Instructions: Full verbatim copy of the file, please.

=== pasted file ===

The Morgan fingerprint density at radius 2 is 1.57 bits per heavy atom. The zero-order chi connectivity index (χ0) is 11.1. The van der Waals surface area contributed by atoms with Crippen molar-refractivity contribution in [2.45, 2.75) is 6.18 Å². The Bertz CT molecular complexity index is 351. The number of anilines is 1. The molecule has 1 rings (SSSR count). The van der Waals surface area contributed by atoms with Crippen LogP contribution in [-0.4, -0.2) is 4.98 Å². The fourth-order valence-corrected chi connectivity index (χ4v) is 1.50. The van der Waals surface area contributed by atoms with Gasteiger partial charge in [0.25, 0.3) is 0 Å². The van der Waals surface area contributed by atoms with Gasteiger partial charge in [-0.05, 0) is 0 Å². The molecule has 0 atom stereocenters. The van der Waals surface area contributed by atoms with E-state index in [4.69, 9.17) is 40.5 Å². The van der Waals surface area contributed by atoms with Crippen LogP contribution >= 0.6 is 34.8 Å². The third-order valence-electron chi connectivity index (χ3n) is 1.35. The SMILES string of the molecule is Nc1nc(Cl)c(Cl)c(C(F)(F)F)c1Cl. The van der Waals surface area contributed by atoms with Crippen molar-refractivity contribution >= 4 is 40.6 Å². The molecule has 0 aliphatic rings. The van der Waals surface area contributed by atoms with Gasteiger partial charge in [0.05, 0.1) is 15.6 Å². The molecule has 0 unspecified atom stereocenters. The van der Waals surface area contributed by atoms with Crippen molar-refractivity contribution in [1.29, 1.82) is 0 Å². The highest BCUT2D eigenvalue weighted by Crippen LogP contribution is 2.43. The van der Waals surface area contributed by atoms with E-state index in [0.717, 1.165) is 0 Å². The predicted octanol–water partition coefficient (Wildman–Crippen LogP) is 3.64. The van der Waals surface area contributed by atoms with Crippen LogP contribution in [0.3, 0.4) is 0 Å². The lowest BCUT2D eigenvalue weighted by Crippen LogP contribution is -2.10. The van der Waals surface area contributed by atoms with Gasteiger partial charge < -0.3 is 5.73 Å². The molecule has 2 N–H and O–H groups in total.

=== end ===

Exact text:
The Morgan fingerprint density at radius 2 is 1.57 bits per heavy atom. The zero-order chi connectivity index (χ0) is 11.1. The van der Waals surface area contributed by atoms with Crippen molar-refractivity contribution in [2.45, 2.75) is 6.18 Å². The Bertz CT molecular complexity index is 351. The number of anilines is 1. The molecule has 1 rings (SSSR count). The van der Waals surface area contributed by atoms with Crippen LogP contribution in [-0.4, -0.2) is 4.98 Å². The fourth-order valence-corrected chi connectivity index (χ4v) is 1.50. The van der Waals surface area contributed by atoms with Gasteiger partial charge in [0.25, 0.3) is 0 Å². The van der Waals surface area contributed by atoms with Gasteiger partial charge in [-0.05, 0) is 0 Å². The molecule has 0 atom stereocenters. The van der Waals surface area contributed by atoms with E-state index in [4.69, 9.17) is 40.5 Å². The van der Waals surface area contributed by atoms with Crippen LogP contribution >= 0.6 is 34.8 Å². The third-order valence-electron chi connectivity index (χ3n) is 1.35. The SMILES string of the molecule is Nc1nc(Cl)c(Cl)c(C(F)(F)F)c1Cl. The van der Waals surface area contributed by atoms with Crippen molar-refractivity contribution >= 4 is 40.6 Å². The molecule has 0 aliphatic rings. The van der Waals surface area contributed by atoms with Gasteiger partial charge in [0.05, 0.1) is 15.6 Å². The molecule has 0 unspecified atom stereocenters. The van der Waals surface area contributed by atoms with Crippen molar-refractivity contribution in [1.29, 1.82) is 0 Å². The highest BCUT2D eigenvalue weighted by Crippen LogP contribution is 2.43. The van der Waals surface area contributed by atoms with E-state index in [0.717, 1.165) is 0 Å². The predicted octanol–water partition coefficient (Wildman–Crippen LogP) is 3.64. The van der Waals surface area contributed by atoms with Crippen LogP contribution in [0.3, 0.4) is 0 Å². The lowest BCUT2D eigenvalue weighted by Crippen LogP contribution is -2.10. The van der Waals surface area contributed by atoms with Gasteiger partial charge < -0.3 is 5.73 Å². The molecule has 2 N–H and O–H groups in total.